Letters to the Editor, December 4, 2016
Tougher law is needed to fight bribery in city
One of the goals of the Basic Law is to help maintain Hong Kong’s long-held reputation as an international finance centre.
Successful anti-corruption efforts are key to this.
While the Independent Commission Against Corruption’s efforts to eliminate corruption from the police system have led many to say that Hong Kong has been effectively tackling bribery, it is actually lagging behind many jurisdictions, especially the UK with its Bribery Act.
Two of the main deficiencies of Chapter 201 of the Prevention of Bribery Ordinance lie in how it fails to classify bribing foreign officials and failing to prevent bribery as offences.
Hong Kong is connected with many countries, and in particular with the mainland, and failing to outlaw bribery of foreign [or mainland] officials means that bribery can occur with impunity and that a bribing culture will thrive. By not making failure to prevent bribery an offence, an ethical culture cannot be promoted within companies and there will still be numerous opportunities to bribe. These missing clauses should be added to the ordinance as soon as possible.
Another flaw of the ordinance is how it does not provide enough checks on the chief executive and ensure that officials investigating the chief executive are impartial and independent. In particular, the ICAC commissioner and secretary for justice, who usually lead such investigations, are both appointed by the chief executive. The Legislative Council should immediately act to rectify the current situation.
We must not become too complacent. We must push the government to continuously improve our laws, unless we wish to let other cities overtake us in the business world.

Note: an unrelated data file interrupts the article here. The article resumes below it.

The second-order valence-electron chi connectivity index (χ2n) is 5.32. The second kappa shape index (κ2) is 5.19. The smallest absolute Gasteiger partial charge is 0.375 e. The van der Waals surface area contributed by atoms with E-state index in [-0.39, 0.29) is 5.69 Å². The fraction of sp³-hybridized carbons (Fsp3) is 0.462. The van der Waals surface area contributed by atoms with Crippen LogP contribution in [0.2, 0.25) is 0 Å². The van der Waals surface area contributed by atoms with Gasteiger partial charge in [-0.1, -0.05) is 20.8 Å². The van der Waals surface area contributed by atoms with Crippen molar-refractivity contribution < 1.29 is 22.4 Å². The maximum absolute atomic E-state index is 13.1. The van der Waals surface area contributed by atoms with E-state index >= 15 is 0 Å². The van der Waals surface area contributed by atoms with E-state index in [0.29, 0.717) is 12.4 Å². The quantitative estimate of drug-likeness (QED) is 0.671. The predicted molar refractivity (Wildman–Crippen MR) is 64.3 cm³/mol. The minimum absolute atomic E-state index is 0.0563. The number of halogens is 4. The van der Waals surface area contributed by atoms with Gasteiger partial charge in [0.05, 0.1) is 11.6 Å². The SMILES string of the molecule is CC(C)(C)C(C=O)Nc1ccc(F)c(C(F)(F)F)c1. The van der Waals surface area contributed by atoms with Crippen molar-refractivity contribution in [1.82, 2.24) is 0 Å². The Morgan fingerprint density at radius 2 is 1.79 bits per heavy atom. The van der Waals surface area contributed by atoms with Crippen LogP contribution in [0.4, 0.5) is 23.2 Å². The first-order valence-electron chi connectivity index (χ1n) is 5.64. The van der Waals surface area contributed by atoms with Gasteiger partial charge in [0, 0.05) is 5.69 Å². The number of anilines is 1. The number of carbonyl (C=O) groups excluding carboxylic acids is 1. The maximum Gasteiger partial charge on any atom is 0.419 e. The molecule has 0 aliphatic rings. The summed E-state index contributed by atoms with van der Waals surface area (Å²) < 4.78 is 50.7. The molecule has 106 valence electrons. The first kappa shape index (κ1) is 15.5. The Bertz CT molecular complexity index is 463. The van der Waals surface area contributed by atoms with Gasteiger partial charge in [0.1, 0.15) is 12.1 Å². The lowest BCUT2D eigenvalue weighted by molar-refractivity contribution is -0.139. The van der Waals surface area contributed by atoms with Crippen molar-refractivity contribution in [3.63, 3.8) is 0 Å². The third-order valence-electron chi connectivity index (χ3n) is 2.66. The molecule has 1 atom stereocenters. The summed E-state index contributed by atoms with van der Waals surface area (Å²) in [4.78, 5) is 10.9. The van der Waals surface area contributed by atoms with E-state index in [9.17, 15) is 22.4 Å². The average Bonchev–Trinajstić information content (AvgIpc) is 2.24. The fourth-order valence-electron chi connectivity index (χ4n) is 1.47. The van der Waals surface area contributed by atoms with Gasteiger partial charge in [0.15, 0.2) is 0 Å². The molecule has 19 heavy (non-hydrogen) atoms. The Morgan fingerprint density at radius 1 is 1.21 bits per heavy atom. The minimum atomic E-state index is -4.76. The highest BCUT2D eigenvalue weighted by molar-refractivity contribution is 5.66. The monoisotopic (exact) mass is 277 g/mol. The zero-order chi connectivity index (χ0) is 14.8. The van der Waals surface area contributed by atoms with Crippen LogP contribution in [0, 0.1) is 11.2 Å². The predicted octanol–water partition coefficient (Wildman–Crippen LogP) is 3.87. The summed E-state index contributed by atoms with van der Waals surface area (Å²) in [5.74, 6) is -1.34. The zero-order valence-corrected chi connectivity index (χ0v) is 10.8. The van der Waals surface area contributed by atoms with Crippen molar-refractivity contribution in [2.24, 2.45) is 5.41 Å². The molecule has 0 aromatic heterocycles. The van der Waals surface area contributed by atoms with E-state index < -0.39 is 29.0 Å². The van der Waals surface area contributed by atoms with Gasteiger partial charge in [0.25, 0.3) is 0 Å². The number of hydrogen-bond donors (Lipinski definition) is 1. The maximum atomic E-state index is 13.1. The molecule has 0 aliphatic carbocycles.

Jackie Ann Connor, Sai Wan
Legislators surely knew Legco’s rules
I refer to the article by Perry Lam (“Oath saga shows ugly side of colonial legacy”, November 4).
One legacy of colonialism is a respect for the judiciary and the legislature, and their procedures. Presumably Yau Wai-ching and Sixtus Baggio Leung Chung-hang were aware of the requirements for elected lawmakers before signing up for election, including taking the oath of office. Yet, instead of taking their oaths and then working with fellow lawmakers to facilitate and direct change over the course of their tenure, Yau and Leung chose to act at best like children and at worst like hooligans.
Their disrespect for the Legislative Council and the Hong Kong people who elected them can be attributed to a sense of entitlement often found in pampered millennials and the disruptive antics of lawmakers such as “Long Hair” Leung Kwok-hung.
Helen Cheung, Ho Man Tin
Visitors were unimpressed by long wait
I thought it was going to be my lucky day when my flight arrived on time at 3pm at the airport. It only took 10 minutes to clear immigration and pick up my bags and then I had a pleasant trip on the Airport Express to Hong Kong station in Central. That’s when the trouble started.
I walked to the taxi stands but the problem was that there were very few taxis. The trains came and left, disgorging even more visitors, and it took 50 minutes before I got a cab. Arriving in Central at 3.45pm, outside the rush hour, you do not expect difficulties. The eventual ride to Pok Fu Lam proved the roads were clear.